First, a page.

[webkit-dev] Device and page scaling

Simon Fraser simon.fraser at apple.com
Tue May 29 23:17:16 PDT 2012

On May 29, 2012, at 7:31 PM, Alexandre Elias wrote:

> Thanks for looking into this, I like this naming scheme and Chrome for Android would be willing to switch to it.
> Another major semantic question is how deviceScaleFactor relates to the FrameView viewport size.  Currently on Chrome for Android and Qt ports, the viewport is just the physical pixel size, whereas on ChromeOS it's pre-divided by deviceScaleFactor (passed in that way by the embedder -- the whole UI is device-scale-independent there).
> I don't know what the Mac Safari port does and would be very interested to hear.  If the Mac port behaves like ChromeOS here and there is no intention to switch to the other approach, we may unfortunately have to introduce yet another variable to represent the split in behaviors; otherwise ChromeOS can adjust its viewport size to converge with all other ports.

On Mac and iOS, deviceScaleFactor exactly matches window.devicePixelRatio, and is simply a measure of how many physical pixels correspond to each "UI" pixel on the device: 1 for normal displays, and 2 for Retina displays on relevant iOS devices. Theoretically these could change if a window moves between displays, but are independent of user scaling.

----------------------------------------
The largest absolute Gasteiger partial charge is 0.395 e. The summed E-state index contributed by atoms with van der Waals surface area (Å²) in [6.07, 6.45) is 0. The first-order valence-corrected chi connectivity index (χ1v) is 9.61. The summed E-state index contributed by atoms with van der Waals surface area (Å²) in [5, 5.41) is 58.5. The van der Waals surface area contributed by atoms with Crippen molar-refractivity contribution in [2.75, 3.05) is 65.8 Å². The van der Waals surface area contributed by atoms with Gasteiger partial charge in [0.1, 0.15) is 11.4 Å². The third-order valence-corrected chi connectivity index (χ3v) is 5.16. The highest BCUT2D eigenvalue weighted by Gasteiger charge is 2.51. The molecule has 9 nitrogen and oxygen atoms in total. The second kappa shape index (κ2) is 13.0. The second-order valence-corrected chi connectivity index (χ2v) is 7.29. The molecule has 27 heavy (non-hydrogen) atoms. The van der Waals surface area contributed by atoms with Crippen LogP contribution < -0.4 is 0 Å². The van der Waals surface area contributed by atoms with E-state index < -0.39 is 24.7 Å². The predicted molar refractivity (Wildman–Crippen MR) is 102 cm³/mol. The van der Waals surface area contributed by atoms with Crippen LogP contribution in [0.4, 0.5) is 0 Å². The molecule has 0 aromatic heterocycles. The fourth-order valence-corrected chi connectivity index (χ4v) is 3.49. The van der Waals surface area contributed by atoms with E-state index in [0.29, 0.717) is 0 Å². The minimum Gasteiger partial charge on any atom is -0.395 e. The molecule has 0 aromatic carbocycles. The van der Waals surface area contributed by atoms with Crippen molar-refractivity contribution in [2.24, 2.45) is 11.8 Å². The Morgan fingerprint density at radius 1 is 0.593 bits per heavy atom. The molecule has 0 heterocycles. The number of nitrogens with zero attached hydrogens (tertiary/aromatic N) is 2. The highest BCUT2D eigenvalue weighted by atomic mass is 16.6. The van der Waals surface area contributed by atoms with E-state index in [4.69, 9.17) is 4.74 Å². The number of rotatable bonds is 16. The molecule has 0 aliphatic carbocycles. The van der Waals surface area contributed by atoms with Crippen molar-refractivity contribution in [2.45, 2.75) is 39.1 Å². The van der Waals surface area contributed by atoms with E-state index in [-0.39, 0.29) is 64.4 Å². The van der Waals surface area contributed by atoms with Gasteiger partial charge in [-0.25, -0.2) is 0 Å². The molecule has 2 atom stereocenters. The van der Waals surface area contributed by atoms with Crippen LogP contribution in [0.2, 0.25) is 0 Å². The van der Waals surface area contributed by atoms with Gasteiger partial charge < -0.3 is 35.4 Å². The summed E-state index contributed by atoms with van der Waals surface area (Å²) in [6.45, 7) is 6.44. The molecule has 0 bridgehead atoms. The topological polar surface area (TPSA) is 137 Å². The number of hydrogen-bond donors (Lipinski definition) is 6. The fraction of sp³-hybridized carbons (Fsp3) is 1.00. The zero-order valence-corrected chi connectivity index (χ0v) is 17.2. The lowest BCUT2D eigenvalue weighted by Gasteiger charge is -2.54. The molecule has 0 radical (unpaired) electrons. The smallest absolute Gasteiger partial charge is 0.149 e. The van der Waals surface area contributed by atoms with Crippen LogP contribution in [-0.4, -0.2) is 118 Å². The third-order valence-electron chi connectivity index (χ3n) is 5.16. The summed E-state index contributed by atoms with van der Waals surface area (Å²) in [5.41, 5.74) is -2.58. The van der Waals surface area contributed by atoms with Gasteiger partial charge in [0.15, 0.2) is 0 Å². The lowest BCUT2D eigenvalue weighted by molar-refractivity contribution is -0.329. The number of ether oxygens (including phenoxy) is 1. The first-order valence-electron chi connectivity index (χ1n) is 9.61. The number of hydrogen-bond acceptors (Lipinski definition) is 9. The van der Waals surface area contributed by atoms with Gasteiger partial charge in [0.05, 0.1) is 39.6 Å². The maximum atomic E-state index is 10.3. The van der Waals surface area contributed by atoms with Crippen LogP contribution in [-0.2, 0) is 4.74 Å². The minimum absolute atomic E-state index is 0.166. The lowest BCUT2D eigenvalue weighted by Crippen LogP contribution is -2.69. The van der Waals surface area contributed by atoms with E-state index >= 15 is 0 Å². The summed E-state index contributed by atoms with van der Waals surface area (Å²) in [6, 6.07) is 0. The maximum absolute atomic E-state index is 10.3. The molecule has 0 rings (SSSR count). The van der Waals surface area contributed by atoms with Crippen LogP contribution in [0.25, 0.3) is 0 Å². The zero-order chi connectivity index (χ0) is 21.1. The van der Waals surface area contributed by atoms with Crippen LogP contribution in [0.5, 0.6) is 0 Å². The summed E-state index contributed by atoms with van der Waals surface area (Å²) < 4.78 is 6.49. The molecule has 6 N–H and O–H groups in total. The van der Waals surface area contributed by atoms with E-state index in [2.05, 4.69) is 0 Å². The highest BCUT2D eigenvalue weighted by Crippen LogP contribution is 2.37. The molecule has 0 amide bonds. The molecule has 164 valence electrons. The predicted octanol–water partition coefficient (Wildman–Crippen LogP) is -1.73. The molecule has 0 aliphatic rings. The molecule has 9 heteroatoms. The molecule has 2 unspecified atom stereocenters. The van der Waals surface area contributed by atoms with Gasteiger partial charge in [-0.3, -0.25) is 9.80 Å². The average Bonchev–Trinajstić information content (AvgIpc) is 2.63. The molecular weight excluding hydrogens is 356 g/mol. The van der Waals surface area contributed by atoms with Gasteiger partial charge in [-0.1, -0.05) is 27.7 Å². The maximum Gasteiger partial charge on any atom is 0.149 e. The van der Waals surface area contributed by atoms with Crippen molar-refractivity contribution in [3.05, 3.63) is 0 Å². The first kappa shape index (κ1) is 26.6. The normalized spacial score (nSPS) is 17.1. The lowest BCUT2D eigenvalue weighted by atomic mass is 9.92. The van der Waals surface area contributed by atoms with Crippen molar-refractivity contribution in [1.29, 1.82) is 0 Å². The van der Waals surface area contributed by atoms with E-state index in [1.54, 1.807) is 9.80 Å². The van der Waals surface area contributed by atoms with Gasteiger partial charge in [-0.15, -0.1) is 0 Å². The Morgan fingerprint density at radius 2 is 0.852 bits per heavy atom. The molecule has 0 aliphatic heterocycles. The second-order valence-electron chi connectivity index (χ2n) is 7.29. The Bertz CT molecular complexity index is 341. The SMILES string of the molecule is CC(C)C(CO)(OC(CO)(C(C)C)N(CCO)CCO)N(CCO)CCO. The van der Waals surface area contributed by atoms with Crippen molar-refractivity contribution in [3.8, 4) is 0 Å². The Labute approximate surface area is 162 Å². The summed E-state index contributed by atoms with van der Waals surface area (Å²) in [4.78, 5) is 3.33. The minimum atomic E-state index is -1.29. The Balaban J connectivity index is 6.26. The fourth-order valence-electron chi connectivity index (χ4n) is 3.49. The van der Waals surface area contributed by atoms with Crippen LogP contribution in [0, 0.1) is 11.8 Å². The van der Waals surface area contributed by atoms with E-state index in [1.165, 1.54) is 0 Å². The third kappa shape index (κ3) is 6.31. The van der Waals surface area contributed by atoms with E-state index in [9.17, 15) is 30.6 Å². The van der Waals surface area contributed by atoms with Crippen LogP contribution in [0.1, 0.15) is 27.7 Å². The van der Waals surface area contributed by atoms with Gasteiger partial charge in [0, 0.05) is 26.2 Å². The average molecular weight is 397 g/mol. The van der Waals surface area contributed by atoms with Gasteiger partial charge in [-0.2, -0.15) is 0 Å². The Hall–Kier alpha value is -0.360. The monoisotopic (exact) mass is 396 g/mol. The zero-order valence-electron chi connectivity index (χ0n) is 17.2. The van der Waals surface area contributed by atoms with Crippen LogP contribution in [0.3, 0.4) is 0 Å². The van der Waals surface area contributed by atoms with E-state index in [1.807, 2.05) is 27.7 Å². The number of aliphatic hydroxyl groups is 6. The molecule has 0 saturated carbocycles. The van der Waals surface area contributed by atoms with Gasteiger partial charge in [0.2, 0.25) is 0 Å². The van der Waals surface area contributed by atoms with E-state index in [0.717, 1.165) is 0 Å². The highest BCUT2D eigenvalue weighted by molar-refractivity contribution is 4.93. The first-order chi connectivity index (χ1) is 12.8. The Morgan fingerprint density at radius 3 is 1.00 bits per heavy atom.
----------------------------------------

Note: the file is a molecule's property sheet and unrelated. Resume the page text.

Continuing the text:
All FrameView/viewport sizes etc are in "UI" pixels, and are not affected by deviceScaleFactor. This sounds like the ChromeOS way, which is preferable to the Android/Qt way by the sound of it.

Gesture zooming on Mac (not to be confused with CSS zoom/text zooming) affects pageScaleFactor, but this is independent of deviceScaleFactor. On Mac, pageScaleFactor is implemented via a RenderStyle transform on the RenderView's RenderLayer. Mac doesn't support the viewport meta tag.

On iOS, zooming is mostly done outside of WebKit. The viewport tag affects page scale in the same way that user zooming does. iOS has its own zoom factor plumbed into WebCore, but ideally would share pageScaleFactor. On iOS, zooming used to not affect "client" coordinates (getBoundingClientRects, event clientX/clientY etc), but gradually iOS has migrated to a model were client coords are relative to the "porthole" viewport (which is not the same as the CSS viewport). Panning on iOS happens outside of WebKit, and is not equivalent to FrameView scrolling, but some notion of the page offset is plumbed through to update scrollTop, and for scroll events etc.

This is a tricky area to get right, especially since different ports have their own notions of zooming, panning etc. It's going to be a challenge to get all ports sharing code here.


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